Goodbye Lenin) plays Thomas, a recently divorced film director dispatched to Sienna to fashion a feature about the murder of Elizabeth Pryce (Sai Bennett) and the trail of Jessica Fuller (Genevieve Gaunt). His guide through this labyrinthine case - and city - is American journalist Simone (Kate Beckinsale), who authored the book that provides the film's title. As Thomas rails against the amorality of the press corps, his grip on reality begins to waver and he slides into a cocaine habit amidst a growing obsession with the work of Dante and an attachment to pretty barmaid Melanie (Cara Delevingne). Weighing heavily on Thomas are questions over how a truthful vision can be hewn from a story with so many unanswered questions and why the victim has been left in the shadow of the accused.
It's hard not to imagine Winterbottom encountering similar quandaries when developing the narrative especially when that both character and creator seem uninterested in a whodunit. There's also a large degree of metatextual dialogue that clearly pre-empts real world critical analysis. At one point, Thomas is warned not to lose sight of the actual story and give too much attention to "a middle-aged man who's lost his way". Equally, Thomas (or is that Winterbottom?) describes a desire to create a story based on fact, but to also transcend that. Of course, just because the director addresses potential gripes in the film, that doesn't mean that they become any less problematic and the mystery remains an elephant in every room. There's much to admire, though. Sienna is cast in beautiful but appropriately gloomy shades as to represent a journey into Dante's Hell - Melanie is even engaged to Thomas, Virgil-like, through its cobbled alleyways.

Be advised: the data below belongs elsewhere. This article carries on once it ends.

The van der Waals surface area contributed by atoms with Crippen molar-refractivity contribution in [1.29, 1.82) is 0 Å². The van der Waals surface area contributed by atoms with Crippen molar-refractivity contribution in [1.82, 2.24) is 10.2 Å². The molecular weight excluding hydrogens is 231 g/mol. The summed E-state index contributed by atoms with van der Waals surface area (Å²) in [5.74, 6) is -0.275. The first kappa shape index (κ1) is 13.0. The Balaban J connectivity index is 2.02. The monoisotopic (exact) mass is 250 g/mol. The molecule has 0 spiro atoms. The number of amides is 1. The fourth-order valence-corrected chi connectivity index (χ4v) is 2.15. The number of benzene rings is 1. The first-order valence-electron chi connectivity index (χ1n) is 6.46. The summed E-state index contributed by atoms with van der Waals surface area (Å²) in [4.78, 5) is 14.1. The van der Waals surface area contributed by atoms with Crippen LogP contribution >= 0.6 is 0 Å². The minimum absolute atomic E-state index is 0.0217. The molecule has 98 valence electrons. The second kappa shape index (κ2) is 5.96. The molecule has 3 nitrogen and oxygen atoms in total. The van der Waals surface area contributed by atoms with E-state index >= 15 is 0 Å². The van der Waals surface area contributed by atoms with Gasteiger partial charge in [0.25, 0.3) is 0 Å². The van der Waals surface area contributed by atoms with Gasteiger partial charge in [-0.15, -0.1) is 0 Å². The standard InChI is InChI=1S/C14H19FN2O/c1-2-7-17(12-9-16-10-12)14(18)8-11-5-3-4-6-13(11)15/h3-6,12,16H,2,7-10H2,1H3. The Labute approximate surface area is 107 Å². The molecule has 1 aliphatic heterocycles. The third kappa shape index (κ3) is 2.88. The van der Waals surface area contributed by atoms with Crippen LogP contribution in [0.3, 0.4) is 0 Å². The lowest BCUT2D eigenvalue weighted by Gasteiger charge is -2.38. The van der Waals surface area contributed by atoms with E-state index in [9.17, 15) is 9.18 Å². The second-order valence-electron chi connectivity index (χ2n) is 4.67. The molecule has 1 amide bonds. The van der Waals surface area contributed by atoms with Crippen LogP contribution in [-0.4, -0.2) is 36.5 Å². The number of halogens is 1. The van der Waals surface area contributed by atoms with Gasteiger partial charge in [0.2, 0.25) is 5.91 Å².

The performances are all strong, particularly Brühl's, and the scene's handling press-gaggles, production company bigwigs, while Thomas' nightmarish visions are undeniably well-executed. Beside her guide position, Melanie's primary function is to represent the deceased young woman and provoke an emotional response to the death of the neglected victim. How successful this is will depend largely on individual audience reactions. Yet regardless, Winterbottom's The Face of an Angel makes for compelling viewing, painting an arresting character portrait even if it avoids the direct engagement with the original (and much-discussed) crime that some people may have been expecting.
The Toronto International Film Festival takes place from 4-14 September 2014. For more coverage, follow this link.